That makes sense...its the Springfield-Greene County Park Board. Because there are parks and such outside of the city, they combined. Sheriff Arnott has seemed to be pro-carry.....if he stays true to his colors, the park code will probably see change. Not real familiar with Bob.....scuddlebutt is he is a governmental bureaucrat....so making a change may be hard.....the bureaucrats don't like to give control. Hope he is the exception.
    I received a very nice e-mail from a Major with the Greene County Sheriff's office. He explained a few things, and included the information that "Park Rangers have been given a second authority by the Springfield City Counsel which allows them to enforce Springfield Municipal Ordinances on park properties".

    The Major also made it clear that the Sheriff "is a concealed carry proponent" and offering the assurance that there are "no anti concealed carry movements or sentiments in place at the Greene County Sheriff's Office". It should be noted that he said nothing about open carry, though. I'm going to leave that lay for the time being.

    So... I've written back to Chief Williams of Springfield (copying in the council and city manager) so that he can address the park rule (cited previously) which prohibits ALL carry in Springfield parks.

    Interesting stuff.

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    Just spoke with Lana Woolsey of Springfield Law Department. She stated that though SB 656's changes to state law do, in fact, supersede Springfield 82 (a) (1) (k), said state laws DO allow for a detainment to determine License/Permit status. Mrs. Woolsey has seen the video of the incident and has determined that a 15 minute detainment is perfectly acceptable for anyone open carrying in the park (the stop was initiated well before my video started. We'll have to wait for Suunshine Law disclosures to get cruiser dashcam data on full time.) I disagree. I am bouncing around ideas on how to proceed, but it looks as though the courts may be the most viable option for determining what is a "reasonable" amount of time for a detainment. I know that BB62 has requested training materials, and I look forward to perusing them. ANy thoughts on next steps?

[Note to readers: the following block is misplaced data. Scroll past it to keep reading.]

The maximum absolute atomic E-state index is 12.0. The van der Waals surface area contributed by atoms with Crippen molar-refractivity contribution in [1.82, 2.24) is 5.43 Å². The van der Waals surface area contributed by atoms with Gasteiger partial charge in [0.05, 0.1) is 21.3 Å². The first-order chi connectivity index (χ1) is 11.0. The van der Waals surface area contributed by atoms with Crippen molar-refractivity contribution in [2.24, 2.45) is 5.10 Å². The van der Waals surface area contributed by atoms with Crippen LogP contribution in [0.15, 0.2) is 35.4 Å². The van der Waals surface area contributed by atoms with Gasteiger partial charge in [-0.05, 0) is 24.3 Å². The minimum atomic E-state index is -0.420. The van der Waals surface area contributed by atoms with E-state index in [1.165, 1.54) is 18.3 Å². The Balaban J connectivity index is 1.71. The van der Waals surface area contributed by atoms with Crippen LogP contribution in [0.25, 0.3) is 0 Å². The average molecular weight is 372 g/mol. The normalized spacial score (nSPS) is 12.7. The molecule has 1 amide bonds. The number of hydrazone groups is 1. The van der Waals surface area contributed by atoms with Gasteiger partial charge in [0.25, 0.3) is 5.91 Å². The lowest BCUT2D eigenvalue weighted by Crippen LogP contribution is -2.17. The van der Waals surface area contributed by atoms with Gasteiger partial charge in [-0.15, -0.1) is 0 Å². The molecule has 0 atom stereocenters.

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    She's an attorney representing the city. Of course, she's never going to admit any guilt on them.

  23. #23
    Accomplished Advocate BB62's Avatar